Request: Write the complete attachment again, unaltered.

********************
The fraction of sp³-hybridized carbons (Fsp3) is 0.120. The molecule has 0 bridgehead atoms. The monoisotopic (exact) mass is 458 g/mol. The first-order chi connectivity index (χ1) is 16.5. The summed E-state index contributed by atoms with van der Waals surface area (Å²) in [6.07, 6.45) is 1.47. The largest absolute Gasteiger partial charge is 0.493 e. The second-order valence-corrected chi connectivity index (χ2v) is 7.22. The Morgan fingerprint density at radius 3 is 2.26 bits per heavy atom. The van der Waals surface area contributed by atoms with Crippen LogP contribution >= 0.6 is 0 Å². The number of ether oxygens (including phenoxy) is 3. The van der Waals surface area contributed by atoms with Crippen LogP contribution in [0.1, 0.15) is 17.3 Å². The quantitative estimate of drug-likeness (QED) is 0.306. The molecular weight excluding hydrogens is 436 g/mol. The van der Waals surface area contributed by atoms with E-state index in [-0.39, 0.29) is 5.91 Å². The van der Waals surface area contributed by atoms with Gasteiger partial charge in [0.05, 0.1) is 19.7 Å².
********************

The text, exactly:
The fraction of sp³-hybridized carbons (Fsp3) is 0.120. The molecule has 0 bridgehead atoms. The monoisotopic (exact) mass is 458 g/mol. The first-order chi connectivity index (χ1) is 16.5. The summed E-state index contributed by atoms with van der Waals surface area (Å²) in [6.07, 6.45) is 1.47. The largest absolute Gasteiger partial charge is 0.493 e. The second-order valence-corrected chi connectivity index (χ2v) is 7.22. The Morgan fingerprint density at radius 3 is 2.26 bits per heavy atom. The van der Waals surface area contributed by atoms with Crippen LogP contribution >= 0.6 is 0 Å². The number of ether oxygens (including phenoxy) is 3. The van der Waals surface area contributed by atoms with Crippen LogP contribution in [0.1, 0.15) is 17.3 Å². The quantitative estimate of drug-likeness (QED) is 0.306. The molecular weight excluding hydrogens is 436 g/mol. The van der Waals surface area contributed by atoms with E-state index in [-0.39, 0.29) is 5.91 Å². The van der Waals surface area contributed by atoms with Gasteiger partial charge in [0.05, 0.1) is 19.7 Å².